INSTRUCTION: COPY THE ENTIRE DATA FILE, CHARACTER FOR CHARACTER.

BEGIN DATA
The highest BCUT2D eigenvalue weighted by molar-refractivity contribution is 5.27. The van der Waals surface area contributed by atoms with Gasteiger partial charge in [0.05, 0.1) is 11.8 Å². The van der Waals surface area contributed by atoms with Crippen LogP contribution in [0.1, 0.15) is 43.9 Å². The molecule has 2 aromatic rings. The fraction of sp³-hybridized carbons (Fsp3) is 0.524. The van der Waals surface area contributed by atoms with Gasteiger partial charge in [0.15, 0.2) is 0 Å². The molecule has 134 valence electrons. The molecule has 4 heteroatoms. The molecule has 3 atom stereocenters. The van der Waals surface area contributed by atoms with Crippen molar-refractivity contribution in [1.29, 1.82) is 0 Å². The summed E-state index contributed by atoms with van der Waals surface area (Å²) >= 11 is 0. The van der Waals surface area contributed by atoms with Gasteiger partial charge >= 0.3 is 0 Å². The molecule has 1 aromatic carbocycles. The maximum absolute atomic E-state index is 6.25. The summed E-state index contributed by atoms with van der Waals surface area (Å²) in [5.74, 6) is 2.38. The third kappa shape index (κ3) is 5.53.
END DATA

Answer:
The highest BCUT2D eigenvalue weighted by molar-refractivity contribution is 5.27. The van der Waals surface area contributed by atoms with Gasteiger partial charge in [0.05, 0.1) is 11.8 Å². The van der Waals surface area contributed by atoms with Crippen LogP contribution in [0.1, 0.15) is 43.9 Å². The molecule has 2 aromatic rings. The fraction of sp³-hybridized carbons (Fsp3) is 0.524. The van der Waals surface area contributed by atoms with Gasteiger partial charge in [0.15, 0.2) is 0 Å². The molecule has 134 valence electrons. The molecule has 4 heteroatoms. The molecule has 3 atom stereocenters. The van der Waals surface area contributed by atoms with Crippen molar-refractivity contribution in [1.29, 1.82) is 0 Å². The summed E-state index contributed by atoms with van der Waals surface area (Å²) >= 11 is 0. The van der Waals surface area contributed by atoms with Gasteiger partial charge >= 0.3 is 0 Å². The molecule has 1 aromatic carbocycles. The maximum absolute atomic E-state index is 6.25. The summed E-state index contributed by atoms with van der Waals surface area (Å²) in [5.74, 6) is 2.38. The third kappa shape index (κ3) is 5.53.